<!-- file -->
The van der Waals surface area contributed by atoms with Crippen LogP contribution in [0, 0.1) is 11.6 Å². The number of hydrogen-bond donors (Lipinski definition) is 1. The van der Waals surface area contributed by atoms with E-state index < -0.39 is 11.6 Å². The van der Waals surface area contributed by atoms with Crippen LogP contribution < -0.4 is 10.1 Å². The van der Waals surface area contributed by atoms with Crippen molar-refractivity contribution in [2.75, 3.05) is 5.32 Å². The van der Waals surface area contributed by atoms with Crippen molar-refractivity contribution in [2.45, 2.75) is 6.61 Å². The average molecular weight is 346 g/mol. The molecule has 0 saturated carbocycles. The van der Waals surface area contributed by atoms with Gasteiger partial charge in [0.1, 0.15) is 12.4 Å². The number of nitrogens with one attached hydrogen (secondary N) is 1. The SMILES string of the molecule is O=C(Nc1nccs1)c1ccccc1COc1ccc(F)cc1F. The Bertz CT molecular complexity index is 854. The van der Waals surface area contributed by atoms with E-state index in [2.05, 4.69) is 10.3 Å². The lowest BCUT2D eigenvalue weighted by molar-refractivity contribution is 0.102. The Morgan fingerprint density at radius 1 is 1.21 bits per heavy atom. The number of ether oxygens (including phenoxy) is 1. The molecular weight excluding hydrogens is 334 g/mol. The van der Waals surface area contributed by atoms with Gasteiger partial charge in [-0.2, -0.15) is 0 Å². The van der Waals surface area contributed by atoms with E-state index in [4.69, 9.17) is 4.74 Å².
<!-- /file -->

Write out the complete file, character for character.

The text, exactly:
The van der Waals surface area contributed by atoms with Crippen LogP contribution in [0, 0.1) is 11.6 Å². The number of hydrogen-bond donors (Lipinski definition) is 1. The van der Waals surface area contributed by atoms with E-state index < -0.39 is 11.6 Å². The van der Waals surface area contributed by atoms with Crippen LogP contribution < -0.4 is 10.1 Å². The van der Waals surface area contributed by atoms with Crippen molar-refractivity contribution in [2.75, 3.05) is 5.32 Å². The van der Waals surface area contributed by atoms with Crippen molar-refractivity contribution in [2.45, 2.75) is 6.61 Å². The average molecular weight is 346 g/mol. The molecule has 0 saturated carbocycles. The van der Waals surface area contributed by atoms with Gasteiger partial charge in [0.1, 0.15) is 12.4 Å². The number of nitrogens with one attached hydrogen (secondary N) is 1. The SMILES string of the molecule is O=C(Nc1nccs1)c1ccccc1COc1ccc(F)cc1F. The Bertz CT molecular complexity index is 854. The van der Waals surface area contributed by atoms with E-state index in [2.05, 4.69) is 10.3 Å². The lowest BCUT2D eigenvalue weighted by molar-refractivity contribution is 0.102. The Morgan fingerprint density at radius 1 is 1.21 bits per heavy atom. The number of ether oxygens (including phenoxy) is 1. The molecular weight excluding hydrogens is 334 g/mol. The van der Waals surface area contributed by atoms with Gasteiger partial charge in [-0.2, -0.15) is 0 Å². The van der Waals surface area contributed by atoms with E-state index in [4.69, 9.17) is 4.74 Å².